It is required that this flushing be done, as it neutralizes the chlorine solution. It also removes any remaining sediments in the pipes before they are connected to your homes. Unfortunately, this means that large volumes of non-drinkable water will occasionally need to be discharged into the nearby storm drain system. This gives the appearance of wasting large quantities of water. The good news is that this is not the case.
No Water is Being Wasted
The discharged water is being collected by the storm drain system, which then flows to the Santa Ana riverbed. Once in the riverbed, it is absorbed into the groundwater aquifer basin for future use. This is made possible by the Santa Ana River's sandy bottom, which acts as a natural filter as it absorbs the water. This natural system that has been cleaning the water and recharging the aquifer for thousands of years.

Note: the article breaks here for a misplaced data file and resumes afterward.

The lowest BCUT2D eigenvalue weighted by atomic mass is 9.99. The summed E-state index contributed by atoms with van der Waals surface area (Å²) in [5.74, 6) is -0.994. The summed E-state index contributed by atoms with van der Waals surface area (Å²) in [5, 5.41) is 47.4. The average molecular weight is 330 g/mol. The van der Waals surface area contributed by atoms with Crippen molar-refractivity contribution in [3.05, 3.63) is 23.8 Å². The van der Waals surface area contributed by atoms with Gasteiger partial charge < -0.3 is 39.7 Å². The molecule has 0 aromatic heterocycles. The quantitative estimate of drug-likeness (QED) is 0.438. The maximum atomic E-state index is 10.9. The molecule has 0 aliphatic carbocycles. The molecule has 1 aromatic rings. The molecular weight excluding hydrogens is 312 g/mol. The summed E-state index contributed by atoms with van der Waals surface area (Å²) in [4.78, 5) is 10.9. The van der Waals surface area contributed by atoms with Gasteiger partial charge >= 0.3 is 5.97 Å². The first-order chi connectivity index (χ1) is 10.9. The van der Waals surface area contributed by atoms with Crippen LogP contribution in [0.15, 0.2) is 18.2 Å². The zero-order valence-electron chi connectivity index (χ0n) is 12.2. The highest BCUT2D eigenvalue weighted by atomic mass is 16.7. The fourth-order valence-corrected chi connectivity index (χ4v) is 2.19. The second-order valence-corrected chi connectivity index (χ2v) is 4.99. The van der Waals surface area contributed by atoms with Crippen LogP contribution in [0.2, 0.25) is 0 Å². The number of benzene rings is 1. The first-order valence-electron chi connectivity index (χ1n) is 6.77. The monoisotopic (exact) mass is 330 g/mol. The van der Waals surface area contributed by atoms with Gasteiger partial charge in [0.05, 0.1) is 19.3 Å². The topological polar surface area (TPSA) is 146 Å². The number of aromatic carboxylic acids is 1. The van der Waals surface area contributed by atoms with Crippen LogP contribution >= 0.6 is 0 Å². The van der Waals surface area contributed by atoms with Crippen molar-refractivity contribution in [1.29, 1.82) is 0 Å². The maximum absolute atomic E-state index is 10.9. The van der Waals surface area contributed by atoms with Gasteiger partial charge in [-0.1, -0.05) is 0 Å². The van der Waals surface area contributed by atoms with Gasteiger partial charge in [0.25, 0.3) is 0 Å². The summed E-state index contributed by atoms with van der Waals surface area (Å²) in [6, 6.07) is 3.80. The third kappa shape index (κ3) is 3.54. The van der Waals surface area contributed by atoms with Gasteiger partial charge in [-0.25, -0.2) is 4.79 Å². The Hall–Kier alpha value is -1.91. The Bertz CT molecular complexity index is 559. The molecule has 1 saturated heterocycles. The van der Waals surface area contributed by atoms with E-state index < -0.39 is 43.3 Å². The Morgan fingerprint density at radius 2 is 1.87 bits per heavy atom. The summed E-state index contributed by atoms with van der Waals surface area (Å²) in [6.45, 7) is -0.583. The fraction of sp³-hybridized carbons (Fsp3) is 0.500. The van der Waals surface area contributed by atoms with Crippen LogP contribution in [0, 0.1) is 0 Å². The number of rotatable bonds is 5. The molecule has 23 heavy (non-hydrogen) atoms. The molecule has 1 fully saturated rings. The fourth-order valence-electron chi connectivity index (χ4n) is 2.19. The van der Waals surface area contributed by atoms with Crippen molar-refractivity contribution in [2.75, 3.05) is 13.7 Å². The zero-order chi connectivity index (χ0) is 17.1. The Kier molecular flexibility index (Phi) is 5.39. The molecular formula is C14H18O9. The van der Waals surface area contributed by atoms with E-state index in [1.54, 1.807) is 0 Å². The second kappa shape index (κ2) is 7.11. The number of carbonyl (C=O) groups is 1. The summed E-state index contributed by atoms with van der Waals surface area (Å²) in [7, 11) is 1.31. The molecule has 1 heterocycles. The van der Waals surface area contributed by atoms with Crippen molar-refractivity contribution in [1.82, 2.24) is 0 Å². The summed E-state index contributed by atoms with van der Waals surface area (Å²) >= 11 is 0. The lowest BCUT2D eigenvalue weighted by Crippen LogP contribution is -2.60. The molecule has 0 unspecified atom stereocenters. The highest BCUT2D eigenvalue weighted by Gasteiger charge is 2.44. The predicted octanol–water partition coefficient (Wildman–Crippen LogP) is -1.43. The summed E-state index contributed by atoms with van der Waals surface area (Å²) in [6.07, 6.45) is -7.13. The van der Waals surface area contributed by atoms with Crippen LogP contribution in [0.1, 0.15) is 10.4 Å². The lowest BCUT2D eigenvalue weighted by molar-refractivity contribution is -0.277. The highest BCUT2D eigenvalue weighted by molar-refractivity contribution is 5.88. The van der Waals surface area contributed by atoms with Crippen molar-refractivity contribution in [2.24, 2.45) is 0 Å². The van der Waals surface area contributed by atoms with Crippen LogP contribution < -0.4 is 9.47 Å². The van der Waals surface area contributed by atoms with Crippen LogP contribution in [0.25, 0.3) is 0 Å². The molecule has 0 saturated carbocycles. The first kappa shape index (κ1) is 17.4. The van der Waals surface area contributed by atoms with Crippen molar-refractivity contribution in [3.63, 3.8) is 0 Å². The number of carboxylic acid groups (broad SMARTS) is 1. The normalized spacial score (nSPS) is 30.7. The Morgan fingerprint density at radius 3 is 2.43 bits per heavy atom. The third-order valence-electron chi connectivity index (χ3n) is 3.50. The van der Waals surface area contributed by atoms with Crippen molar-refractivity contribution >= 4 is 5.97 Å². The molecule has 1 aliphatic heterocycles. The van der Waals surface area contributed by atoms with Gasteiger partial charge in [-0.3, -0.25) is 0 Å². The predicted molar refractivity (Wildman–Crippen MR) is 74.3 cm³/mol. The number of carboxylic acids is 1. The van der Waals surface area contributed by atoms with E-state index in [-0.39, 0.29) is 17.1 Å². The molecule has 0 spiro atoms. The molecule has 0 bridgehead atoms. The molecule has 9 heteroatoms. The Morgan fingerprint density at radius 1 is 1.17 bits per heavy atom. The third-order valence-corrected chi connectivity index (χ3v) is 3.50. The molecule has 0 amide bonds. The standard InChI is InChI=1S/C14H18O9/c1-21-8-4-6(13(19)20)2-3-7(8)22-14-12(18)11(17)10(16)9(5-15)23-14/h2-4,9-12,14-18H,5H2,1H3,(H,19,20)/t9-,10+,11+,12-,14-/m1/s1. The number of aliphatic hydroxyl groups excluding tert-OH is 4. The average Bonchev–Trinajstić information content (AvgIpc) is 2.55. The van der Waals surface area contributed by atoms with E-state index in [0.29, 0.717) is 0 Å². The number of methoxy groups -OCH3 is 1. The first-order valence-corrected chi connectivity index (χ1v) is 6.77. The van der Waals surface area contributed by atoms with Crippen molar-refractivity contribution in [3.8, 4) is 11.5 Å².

The groundwater basin lies far underground, and provides a vast store of safe drinking water which we rely on to supply about 75% of our City's water needs.
We have been asked if the City could capture the water instead of sending it to the storm drains. Unfortunately, a recent test of that idea proved impractical. The large volume of water that must be moved under high pressure was too great to capture. Lowering the pressure or the volume did not do the cleaning job necessary to meet the required water quality standards.
- Current report on Water Consumer Confidence
- Current Report on Water Quality Relative to Public Health Goals
Backflow Test Report and Certified Backflow Tester